Brake rotor rust opinions

Discussion in 'General Motoring' started by BF, Jan 6, 2005.

  1. BF

    BF Guest

    04' Pacifica that's used mainly for trips and sits for long periods in
    between. (and it's been very rainy for the last week or two)
    This afternoon, I headed out in the car and at the end of the block applied
    the brakes for the stop sign. Felt like all four rotors had warped half an
    inch. Got back up to speed and applied the brakes a bit more aggressively a
    couple of times. Still had bad vibrations.
    Drove about 15 minutes at highway speed to my first stop. At speed, it felt
    like tire(s) out of balance. Still had braking vibration. Checked the rotors
    and they were badly rusted, as expected. By my next stop, another 15 minutes
    at speed both the tire imbalance feeling and braking vibrations had gone.

    recommendations / opinions about how best to resolve this rust on rotors

    Just drive normally?
    Drive fast with quick stops until clear?
    Drive slow with slow / low pressure stops until clear?
    Reverse of either of the above two?
    Doesn't matter, no harm is done either way?
    Doesn't matter the same harm is done no matter what?
    Other opinions?
    Crackpot opinions?

    BF, Jan 6, 2005
  2. I doubt they were "badly" rusted. Surface rust appears on rotors almost
    instantly in humid locations, and it can build up to coat the entire
    surface of the rotor (except where the pad physically prevents water
    access) quickly. This is why it felt like the rotors had warped; there was
    a non-rusty patch on each of the four rotors. The proliferation of
    open-frame alloy wheel designs that let you (and every raindrop) see the
    pretty brakes has greatly aggravated the condition in recent times, though
    it can occur with any kind of wheel.

    It doesn't mean there's anything wrong with the car or the brakes. It does
    mean you need to get in the habit of dragging your brakes the first few
    hundred feet when the car's been sitting long enough for the condition to
    occur. Don't drive especially slowly or quickly, just drag the brakes
    until they clean up, then use them normally after that.

    Daniel J. Stern, Jan 6, 2005
  3. BF

    maxpower Guest

    I have no idea what Chrysler did to the Pacifica front and rear rotors, they
    are really junk metal, they will pit really bad if sat for awhile. I had a
    set already machined at work on my bench and threw them away because the
    humidity in the shop ruined them, normally driving the vehicle will clean em
    up but in some cases we have been replacing them. There are no TSBs for this
    Glenn beasley
    Chrysler Tech
    Do not replace the rotors for an appearance concern...Unless a customer is
    experiencing brake noise or brake related roughness / vibration issues DO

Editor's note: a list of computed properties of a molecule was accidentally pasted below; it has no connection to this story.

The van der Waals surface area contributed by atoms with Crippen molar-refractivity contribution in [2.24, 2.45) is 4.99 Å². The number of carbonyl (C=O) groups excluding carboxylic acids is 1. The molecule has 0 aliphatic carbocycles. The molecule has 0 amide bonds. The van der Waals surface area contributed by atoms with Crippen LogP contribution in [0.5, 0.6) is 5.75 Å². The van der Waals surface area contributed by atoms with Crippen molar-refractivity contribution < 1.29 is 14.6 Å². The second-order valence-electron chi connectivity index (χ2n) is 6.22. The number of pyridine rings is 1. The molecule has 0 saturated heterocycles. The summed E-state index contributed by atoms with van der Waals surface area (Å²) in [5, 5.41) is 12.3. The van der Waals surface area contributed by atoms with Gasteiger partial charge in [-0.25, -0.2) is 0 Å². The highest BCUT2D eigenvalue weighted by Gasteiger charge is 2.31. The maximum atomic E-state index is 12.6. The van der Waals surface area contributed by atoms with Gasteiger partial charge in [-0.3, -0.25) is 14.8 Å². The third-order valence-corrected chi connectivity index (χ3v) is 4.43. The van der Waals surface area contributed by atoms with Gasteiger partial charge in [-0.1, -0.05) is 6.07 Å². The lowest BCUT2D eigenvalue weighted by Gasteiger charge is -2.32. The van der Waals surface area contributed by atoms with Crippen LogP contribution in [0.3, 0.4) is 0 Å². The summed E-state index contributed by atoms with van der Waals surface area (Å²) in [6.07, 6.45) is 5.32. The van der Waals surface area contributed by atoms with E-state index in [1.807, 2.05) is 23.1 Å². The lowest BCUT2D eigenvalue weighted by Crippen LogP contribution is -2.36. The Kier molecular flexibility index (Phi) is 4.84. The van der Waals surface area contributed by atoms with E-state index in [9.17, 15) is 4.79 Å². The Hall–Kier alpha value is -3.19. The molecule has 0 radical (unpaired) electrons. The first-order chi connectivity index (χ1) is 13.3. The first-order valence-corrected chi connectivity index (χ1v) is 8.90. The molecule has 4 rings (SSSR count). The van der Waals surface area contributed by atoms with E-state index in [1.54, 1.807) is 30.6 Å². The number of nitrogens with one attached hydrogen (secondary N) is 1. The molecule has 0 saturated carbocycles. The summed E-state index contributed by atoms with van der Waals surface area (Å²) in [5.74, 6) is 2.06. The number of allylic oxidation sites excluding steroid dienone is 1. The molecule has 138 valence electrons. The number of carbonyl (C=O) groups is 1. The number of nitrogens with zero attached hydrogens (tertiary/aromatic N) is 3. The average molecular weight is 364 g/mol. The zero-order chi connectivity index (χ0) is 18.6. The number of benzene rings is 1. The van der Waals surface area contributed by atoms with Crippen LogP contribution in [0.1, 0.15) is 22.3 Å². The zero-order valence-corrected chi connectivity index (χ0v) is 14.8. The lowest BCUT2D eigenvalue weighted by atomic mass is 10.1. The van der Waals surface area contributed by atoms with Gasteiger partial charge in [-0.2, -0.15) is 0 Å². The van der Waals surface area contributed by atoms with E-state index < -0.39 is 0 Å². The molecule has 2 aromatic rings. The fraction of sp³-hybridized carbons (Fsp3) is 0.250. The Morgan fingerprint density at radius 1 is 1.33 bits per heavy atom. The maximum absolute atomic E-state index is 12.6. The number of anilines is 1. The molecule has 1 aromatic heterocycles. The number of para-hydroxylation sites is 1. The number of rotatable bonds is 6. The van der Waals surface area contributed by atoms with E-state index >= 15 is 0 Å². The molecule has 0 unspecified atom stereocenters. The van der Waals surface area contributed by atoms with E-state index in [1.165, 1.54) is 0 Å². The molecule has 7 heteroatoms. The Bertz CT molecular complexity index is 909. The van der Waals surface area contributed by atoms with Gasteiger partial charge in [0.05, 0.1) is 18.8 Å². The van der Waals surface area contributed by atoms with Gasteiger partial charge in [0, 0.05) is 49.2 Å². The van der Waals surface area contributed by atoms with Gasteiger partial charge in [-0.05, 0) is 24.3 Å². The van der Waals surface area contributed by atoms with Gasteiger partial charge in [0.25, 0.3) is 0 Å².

NOT REPLACE a rotor(s) based on appearance only. The lining material
    selected for this vehicle may pick up iron which becomes embedded in the
    friction material resulting in scoring of the rotor surface. Rotor scoring
    does not necessarily contribute to roughness, vibration, noise or any other
    type of degraded brake performance.
    maxpower, Jan 6, 2005
  4. BF

    BF Guest

    Didn't mean to imply that I was worried about the rotors. But was wondering
    if people had concerns about pads or other components and how they would
    best to try protect them.
    The rotors are just great chunks of cast mild steel, so it would take
    decades for corrosion to do any real damage to them. But I don't know if
    there are other considerations to worry about.
    BF, Jan 7, 2005
  5. Nope.
    Daniel J. Stern, Jan 7, 2005
  6. BF

    Sam Steele Guest

    Some of the shops I deal with use a zinc rich weld through primer that body
    shops use to spray into the vented slots of the rotors and thus provide a
    sacrificial anode that will prevent surface rust.
    Sam Steele, Jan 7, 2005
  7. BF

    Joe Guest

    You may not need this info, but you mentioned tire balance. You should
    expect your tires to thump also if you don't drive for a long time. It might
    take several miles to take the flat spot out of them, but eventually they
    should get round again.
    Joe, Jan 7, 2005
  8. BF

    BF Guest

    Thanks Joe,
    Could be part of it but I suspect most was the rust intermittently hitting
    the calipers.
    BF, Jan 7, 2005
  9. That's a pretty cool idea..
    Going to have to remember that one when the wheels come off in the
    spring, to put on the summer tires.
    Sportster4Eva, Jan 14, 2005
  10. BF

    KaWallski Guest

    There are 2 (two) things to consider in the makeup of the brake rotors and
    drum's material. Beyond basic metalurgy and wear, the chemical makeup of the
    material and the location of use create the circumstance. However the metal
    fails to remain inert for more than the two reasons as I implied earlier.
    Chemical and Biological reasons. Look it up. The Titanic is rotting away
    faster than so-called experts (or had previously) explained. Ask any
    MicroBiologist. Rust can happen due to many reasons but there is a third
    that is often overlooked. Iron eating bacteria. It exists in more situations
    than discussed.

    Many times I wondered why a so-called dry block rotted away after only a few
    months while only a few feet away another block looked pristeen.

    So don't discount the obvious but don't dismiss the remote until you know
    all the reasons...
    KaWallski, Jan 18, 2005
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